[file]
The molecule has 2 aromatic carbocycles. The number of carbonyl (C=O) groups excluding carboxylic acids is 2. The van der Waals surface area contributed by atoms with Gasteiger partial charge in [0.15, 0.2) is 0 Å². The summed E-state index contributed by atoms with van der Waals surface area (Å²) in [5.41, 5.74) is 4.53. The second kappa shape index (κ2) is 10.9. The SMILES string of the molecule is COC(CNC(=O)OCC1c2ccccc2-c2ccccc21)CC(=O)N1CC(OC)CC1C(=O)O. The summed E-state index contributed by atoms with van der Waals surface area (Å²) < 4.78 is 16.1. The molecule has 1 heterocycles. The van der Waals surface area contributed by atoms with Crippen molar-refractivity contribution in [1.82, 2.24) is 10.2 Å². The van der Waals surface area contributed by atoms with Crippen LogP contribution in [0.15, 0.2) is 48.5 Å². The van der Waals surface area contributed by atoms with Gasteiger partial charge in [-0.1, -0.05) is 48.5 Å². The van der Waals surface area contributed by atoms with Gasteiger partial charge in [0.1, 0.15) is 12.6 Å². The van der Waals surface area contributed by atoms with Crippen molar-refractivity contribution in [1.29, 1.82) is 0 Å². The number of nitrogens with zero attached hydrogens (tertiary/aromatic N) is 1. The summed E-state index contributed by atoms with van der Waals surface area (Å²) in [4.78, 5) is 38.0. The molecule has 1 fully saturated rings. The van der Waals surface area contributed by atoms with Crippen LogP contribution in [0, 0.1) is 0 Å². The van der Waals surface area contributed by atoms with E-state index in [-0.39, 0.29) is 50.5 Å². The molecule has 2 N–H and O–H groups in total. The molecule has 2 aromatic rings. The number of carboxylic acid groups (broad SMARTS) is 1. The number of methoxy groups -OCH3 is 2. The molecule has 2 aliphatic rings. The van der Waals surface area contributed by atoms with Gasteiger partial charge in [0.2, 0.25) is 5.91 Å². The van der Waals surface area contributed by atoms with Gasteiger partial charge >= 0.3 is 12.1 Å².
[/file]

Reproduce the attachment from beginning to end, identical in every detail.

The molecule has 2 aromatic carbocycles. The number of carbonyl (C=O) groups excluding carboxylic acids is 2. The van der Waals surface area contributed by atoms with Gasteiger partial charge in [0.15, 0.2) is 0 Å². The summed E-state index contributed by atoms with van der Waals surface area (Å²) in [5.41, 5.74) is 4.53. The second kappa shape index (κ2) is 10.9. The SMILES string of the molecule is COC(CNC(=O)OCC1c2ccccc2-c2ccccc21)CC(=O)N1CC(OC)CC1C(=O)O. The summed E-state index contributed by atoms with van der Waals surface area (Å²) < 4.78 is 16.1. The molecule has 1 heterocycles. The van der Waals surface area contributed by atoms with Crippen molar-refractivity contribution in [1.82, 2.24) is 10.2 Å². The van der Waals surface area contributed by atoms with Crippen LogP contribution in [0.15, 0.2) is 48.5 Å². The van der Waals surface area contributed by atoms with Gasteiger partial charge in [-0.1, -0.05) is 48.5 Å². The van der Waals surface area contributed by atoms with Gasteiger partial charge in [0.1, 0.15) is 12.6 Å². The van der Waals surface area contributed by atoms with Crippen molar-refractivity contribution in [1.29, 1.82) is 0 Å². The number of nitrogens with zero attached hydrogens (tertiary/aromatic N) is 1. The summed E-state index contributed by atoms with van der Waals surface area (Å²) in [4.78, 5) is 38.0. The molecule has 1 fully saturated rings. The van der Waals surface area contributed by atoms with Crippen LogP contribution in [0, 0.1) is 0 Å². The van der Waals surface area contributed by atoms with E-state index in [-0.39, 0.29) is 50.5 Å². The molecule has 2 N–H and O–H groups in total. The molecule has 2 aromatic rings. The number of carboxylic acid groups (broad SMARTS) is 1. The number of methoxy groups -OCH3 is 2. The molecule has 2 aliphatic rings. The van der Waals surface area contributed by atoms with Gasteiger partial charge in [0.2, 0.25) is 5.91 Å². The van der Waals surface area contributed by atoms with Gasteiger partial charge >= 0.3 is 12.1 Å².